Whenever people start talking about turbo training they begin using scary terms such as pain, suffering, torture, etc.. This is with good reason, as turbo training can be quite uncomfortable. But it is quite misleading. Its not REAL pain. Its more discomfort. The terms are used far more tongue in cheek. So don’t be too put off by them. However the Term Torture Chamber is regular used as term or area where you will set up and use your Turbo Trainer.
You don’t need much. it only needs be a small space just enough room for you to set up your bike and turbo. about 1.5m x 1 m. You will need something to put down on the floor to protect it unless its a hard floor. You WILL sweat and it WILL drop on the floor. I also use a towel to protect my bike from the sweat. You can buy specialist Mats and Sweat protectors from the Trainer manufacturers if you don’t want to improvise. I also have a small table to put on my laptop for entertainment and also drinks. You also want something to raise the front wheel up slightly as other wise your position will be slightly different from riding outside on the flat.
Unless you are doing very light turbo work, which is kind of missing the main advantage or Turbo training. You are going to need a Fan. Because of the lack of movement there is a lack of air flow. You can just use a Basic Pedestal Fan. but when things get very tough they don not always provide enough flow a Larger more powerful fan will then be needed so could be a good idea from the start.
Now your set, Jump on and get riding. Fun huh…
Yeah probably not. After 5-10 mins your are probably already insanely bored. You can’t just ride on a Turbo like you would outside. The only effective way to train on a Turbo is through structured training.
Most of my ironman training uses structured training of some sort. Its the difference between just going for a ride, or just swimming up and down the pool. I will Talk about structured triaging, I really do believe its the best way to train. However on a turbo its pretty much essential. Turbo training is just too boring without it.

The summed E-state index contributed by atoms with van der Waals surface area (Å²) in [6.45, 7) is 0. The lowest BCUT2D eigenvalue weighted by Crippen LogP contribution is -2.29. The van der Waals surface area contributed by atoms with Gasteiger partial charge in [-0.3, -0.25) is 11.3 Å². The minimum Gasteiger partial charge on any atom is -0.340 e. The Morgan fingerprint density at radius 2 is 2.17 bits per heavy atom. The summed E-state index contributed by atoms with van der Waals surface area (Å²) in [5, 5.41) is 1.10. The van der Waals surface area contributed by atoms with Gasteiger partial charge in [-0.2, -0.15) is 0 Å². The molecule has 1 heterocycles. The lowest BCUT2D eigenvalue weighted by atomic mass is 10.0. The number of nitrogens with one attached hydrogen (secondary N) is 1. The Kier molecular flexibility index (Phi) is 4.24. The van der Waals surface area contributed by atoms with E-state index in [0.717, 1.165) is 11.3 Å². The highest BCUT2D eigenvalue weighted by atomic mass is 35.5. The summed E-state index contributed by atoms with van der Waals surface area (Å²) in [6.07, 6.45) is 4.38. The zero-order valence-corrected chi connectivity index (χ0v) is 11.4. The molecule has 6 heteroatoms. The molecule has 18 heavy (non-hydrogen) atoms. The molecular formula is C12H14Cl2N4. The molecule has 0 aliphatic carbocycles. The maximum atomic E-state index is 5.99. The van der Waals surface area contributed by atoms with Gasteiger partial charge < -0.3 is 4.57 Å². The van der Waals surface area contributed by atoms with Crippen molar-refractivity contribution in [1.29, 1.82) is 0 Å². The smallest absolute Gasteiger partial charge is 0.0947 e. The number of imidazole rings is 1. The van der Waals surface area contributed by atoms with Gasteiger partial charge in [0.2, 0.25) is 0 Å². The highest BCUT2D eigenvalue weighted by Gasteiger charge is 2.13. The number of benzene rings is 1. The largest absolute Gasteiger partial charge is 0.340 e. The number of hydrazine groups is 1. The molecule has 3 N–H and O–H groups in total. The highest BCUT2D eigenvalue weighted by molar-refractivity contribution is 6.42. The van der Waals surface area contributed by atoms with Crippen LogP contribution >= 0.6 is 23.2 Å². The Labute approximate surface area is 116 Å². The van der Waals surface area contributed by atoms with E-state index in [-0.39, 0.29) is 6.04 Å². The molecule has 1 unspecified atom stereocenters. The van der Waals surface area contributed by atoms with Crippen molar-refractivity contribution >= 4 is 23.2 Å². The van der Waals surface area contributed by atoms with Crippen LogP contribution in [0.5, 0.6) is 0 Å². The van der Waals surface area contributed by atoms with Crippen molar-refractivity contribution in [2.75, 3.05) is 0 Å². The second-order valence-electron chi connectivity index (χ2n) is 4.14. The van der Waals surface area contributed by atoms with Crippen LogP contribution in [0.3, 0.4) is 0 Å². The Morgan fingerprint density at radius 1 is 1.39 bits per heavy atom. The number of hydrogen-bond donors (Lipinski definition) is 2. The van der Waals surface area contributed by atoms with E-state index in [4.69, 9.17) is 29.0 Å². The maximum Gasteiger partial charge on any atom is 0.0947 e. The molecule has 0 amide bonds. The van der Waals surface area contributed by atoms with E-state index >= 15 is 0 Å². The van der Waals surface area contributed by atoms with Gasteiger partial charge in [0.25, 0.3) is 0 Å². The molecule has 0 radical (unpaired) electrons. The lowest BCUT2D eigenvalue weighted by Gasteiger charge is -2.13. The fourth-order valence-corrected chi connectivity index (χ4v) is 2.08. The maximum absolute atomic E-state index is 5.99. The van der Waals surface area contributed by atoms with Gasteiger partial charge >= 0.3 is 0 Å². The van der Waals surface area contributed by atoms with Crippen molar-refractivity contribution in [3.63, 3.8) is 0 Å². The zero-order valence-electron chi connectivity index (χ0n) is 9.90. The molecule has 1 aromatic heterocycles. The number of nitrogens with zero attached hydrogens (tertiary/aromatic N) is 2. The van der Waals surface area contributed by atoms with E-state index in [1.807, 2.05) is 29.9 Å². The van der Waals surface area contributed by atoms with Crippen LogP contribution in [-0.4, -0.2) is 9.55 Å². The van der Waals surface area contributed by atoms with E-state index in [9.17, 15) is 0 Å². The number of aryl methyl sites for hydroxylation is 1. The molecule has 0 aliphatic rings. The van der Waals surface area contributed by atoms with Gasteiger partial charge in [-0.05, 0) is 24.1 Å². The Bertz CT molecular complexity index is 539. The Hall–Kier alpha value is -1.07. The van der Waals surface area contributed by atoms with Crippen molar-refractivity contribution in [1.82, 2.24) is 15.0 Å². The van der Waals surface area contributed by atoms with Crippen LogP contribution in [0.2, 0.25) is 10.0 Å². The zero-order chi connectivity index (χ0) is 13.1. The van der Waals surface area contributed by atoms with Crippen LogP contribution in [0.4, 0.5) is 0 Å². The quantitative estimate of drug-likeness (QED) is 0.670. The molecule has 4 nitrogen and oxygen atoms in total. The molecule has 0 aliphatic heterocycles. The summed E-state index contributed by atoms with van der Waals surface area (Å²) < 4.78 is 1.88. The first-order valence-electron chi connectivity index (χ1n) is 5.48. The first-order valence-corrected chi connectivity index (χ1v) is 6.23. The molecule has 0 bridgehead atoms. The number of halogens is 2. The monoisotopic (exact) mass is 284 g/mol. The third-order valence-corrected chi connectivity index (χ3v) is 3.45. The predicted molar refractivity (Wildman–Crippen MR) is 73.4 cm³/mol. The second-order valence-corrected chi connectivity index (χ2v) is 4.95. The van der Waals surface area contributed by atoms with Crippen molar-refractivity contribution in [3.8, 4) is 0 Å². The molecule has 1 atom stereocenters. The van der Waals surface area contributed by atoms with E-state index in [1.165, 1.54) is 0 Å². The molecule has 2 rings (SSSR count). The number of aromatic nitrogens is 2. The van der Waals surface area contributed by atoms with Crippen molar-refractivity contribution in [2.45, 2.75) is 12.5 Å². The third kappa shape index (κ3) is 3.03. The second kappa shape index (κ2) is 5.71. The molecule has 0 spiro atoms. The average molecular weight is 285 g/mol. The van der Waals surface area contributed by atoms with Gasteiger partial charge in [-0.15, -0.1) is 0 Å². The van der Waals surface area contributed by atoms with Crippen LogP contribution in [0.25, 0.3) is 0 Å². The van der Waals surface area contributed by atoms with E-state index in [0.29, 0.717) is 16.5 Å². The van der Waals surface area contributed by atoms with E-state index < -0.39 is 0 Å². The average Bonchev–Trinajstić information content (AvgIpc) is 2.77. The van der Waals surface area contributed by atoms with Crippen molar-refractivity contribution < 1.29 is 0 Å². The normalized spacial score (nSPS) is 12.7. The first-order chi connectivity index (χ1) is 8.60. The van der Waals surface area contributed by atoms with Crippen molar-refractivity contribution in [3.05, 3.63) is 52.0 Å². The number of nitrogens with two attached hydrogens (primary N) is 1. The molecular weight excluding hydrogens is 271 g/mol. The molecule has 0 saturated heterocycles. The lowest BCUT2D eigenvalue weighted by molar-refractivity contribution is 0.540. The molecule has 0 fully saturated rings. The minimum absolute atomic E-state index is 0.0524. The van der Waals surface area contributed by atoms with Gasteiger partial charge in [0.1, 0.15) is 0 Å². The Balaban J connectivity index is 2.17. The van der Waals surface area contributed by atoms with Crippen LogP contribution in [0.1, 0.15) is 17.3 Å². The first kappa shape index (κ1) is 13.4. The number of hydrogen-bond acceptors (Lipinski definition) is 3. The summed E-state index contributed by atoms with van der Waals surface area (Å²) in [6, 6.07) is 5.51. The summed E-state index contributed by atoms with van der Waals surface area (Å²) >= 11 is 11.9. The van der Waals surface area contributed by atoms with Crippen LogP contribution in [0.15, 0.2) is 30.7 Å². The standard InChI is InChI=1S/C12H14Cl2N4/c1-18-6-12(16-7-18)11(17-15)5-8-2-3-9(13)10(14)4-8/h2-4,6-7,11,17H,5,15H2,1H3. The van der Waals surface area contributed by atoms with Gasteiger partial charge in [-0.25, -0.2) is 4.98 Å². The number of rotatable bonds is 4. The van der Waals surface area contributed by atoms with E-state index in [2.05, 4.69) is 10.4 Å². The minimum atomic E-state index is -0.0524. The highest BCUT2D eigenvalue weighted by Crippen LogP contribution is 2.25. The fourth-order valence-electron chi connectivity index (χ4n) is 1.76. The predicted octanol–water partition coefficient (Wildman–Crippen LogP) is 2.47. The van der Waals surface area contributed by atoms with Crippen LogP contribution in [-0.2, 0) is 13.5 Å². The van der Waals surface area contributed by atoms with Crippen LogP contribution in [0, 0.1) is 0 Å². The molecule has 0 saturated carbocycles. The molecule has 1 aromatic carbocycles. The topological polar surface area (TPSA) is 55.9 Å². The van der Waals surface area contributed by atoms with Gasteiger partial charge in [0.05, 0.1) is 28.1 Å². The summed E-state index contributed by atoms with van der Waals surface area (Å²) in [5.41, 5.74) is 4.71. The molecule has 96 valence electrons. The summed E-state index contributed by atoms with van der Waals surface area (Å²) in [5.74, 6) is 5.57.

Structured training is essential breaking your session down into smaller chunks to make it more manageable. If you were to just jump onto a turbo trainer for 1 hr it would be unbearable. a simple structured session of:
- 6-Minutes fast pedalling warm up
- 2-Minutes rest
- 5-Minutes hard effort
- 5-Minutes Rest
- Repeat 3 and 4 5x
- 2-Minutes Cool down
As you can see it all feels a lot more manageable. There are hundreds or different ways to break down your session for different goals and types of session.
It also helps if you have some entertainment, TV, music, freshly painted wall. Anything to take your mind off the boredom. There is another option though, and that is the world or Training videos, Programs and Apps.
These are videos or computer programs or Smart Apps designed specifically for Turbo Training. They are quite simply brilliant. With very modest outlay they can completely transform your training. Depending on your Turbo you may have a App bundled with it. Other than that have a look at the following products:
All 3 are very different approaches to the same thing and most offer some type of free trial or money back offer. I will do a full run down of each program soon. But from now I would advice Starting with a few Sufferfest Videos, to get used to the idea of Structured training. Then I strongly recommend Trainerroad.com this program seriously changed the way I train, Ride and Race. Zwift is more geared at the Fun market and is a cross between Gaming and Training. Definitely worth a try.